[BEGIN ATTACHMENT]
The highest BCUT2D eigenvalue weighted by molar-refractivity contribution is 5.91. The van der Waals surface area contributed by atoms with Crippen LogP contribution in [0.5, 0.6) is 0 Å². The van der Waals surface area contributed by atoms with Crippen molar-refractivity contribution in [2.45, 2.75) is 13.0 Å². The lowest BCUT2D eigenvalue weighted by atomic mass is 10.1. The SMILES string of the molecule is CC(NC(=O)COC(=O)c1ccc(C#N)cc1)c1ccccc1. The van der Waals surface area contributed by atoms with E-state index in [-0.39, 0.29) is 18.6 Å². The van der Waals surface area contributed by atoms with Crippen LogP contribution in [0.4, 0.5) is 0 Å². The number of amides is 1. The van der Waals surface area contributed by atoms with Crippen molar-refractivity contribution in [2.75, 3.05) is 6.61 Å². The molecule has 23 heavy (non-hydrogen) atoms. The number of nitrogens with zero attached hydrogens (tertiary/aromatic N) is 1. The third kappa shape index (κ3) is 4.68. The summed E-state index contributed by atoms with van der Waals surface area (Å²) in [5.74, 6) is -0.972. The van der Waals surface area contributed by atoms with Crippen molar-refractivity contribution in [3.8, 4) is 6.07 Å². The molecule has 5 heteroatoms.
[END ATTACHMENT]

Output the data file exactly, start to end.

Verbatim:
The highest BCUT2D eigenvalue weighted by molar-refractivity contribution is 5.91. The van der Waals surface area contributed by atoms with Crippen LogP contribution in [0.5, 0.6) is 0 Å². The van der Waals surface area contributed by atoms with Crippen molar-refractivity contribution in [2.45, 2.75) is 13.0 Å². The lowest BCUT2D eigenvalue weighted by atomic mass is 10.1. The SMILES string of the molecule is CC(NC(=O)COC(=O)c1ccc(C#N)cc1)c1ccccc1. The van der Waals surface area contributed by atoms with E-state index in [-0.39, 0.29) is 18.6 Å². The van der Waals surface area contributed by atoms with Crippen LogP contribution in [0.4, 0.5) is 0 Å². The number of amides is 1. The van der Waals surface area contributed by atoms with Crippen molar-refractivity contribution in [2.75, 3.05) is 6.61 Å². The molecule has 23 heavy (non-hydrogen) atoms. The number of nitrogens with zero attached hydrogens (tertiary/aromatic N) is 1. The third kappa shape index (κ3) is 4.68. The summed E-state index contributed by atoms with van der Waals surface area (Å²) in [5.74, 6) is -0.972. The van der Waals surface area contributed by atoms with Crippen molar-refractivity contribution in [3.8, 4) is 6.07 Å². The molecule has 5 heteroatoms.